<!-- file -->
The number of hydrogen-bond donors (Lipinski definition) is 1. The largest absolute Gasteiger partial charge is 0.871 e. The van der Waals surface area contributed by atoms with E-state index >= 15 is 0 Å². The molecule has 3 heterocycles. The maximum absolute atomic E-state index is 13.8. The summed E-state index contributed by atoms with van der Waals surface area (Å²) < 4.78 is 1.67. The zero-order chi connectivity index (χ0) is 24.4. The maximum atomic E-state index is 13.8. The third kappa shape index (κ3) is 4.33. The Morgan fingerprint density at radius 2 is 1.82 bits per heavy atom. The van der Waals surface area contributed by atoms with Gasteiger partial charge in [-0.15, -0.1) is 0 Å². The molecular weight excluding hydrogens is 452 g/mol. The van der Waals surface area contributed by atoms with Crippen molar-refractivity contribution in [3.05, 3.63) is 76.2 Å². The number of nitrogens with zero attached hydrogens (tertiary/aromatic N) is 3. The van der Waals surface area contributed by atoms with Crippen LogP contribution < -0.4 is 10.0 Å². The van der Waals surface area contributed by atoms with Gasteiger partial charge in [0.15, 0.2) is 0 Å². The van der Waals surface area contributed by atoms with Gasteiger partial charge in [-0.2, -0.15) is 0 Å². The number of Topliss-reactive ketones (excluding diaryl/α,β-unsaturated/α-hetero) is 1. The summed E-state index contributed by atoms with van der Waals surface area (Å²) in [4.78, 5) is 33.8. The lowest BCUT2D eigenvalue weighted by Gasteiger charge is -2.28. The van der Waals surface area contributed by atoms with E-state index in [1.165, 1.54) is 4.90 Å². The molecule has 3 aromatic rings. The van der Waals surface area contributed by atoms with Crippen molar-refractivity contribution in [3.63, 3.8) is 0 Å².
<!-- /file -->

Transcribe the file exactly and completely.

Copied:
The number of hydrogen-bond donors (Lipinski definition) is 1. The largest absolute Gasteiger partial charge is 0.871 e. The van der Waals surface area contributed by atoms with E-state index >= 15 is 0 Å². The molecule has 3 heterocycles. The maximum absolute atomic E-state index is 13.8. The summed E-state index contributed by atoms with van der Waals surface area (Å²) < 4.78 is 1.67. The zero-order chi connectivity index (χ0) is 24.4. The maximum atomic E-state index is 13.8. The third kappa shape index (κ3) is 4.33. The Morgan fingerprint density at radius 2 is 1.82 bits per heavy atom. The van der Waals surface area contributed by atoms with Gasteiger partial charge in [-0.15, -0.1) is 0 Å². The molecular weight excluding hydrogens is 452 g/mol. The van der Waals surface area contributed by atoms with Crippen molar-refractivity contribution in [3.05, 3.63) is 76.2 Å². The number of nitrogens with zero attached hydrogens (tertiary/aromatic N) is 3. The van der Waals surface area contributed by atoms with Crippen LogP contribution < -0.4 is 10.0 Å². The van der Waals surface area contributed by atoms with Gasteiger partial charge in [0.15, 0.2) is 0 Å². The van der Waals surface area contributed by atoms with Gasteiger partial charge in [-0.2, -0.15) is 0 Å². The number of Topliss-reactive ketones (excluding diaryl/α,β-unsaturated/α-hetero) is 1. The summed E-state index contributed by atoms with van der Waals surface area (Å²) in [4.78, 5) is 33.8. The lowest BCUT2D eigenvalue weighted by Gasteiger charge is -2.28. The van der Waals surface area contributed by atoms with E-state index in [1.165, 1.54) is 4.90 Å². The molecule has 3 aromatic rings. The van der Waals surface area contributed by atoms with Crippen molar-refractivity contribution in [3.63, 3.8) is 0 Å².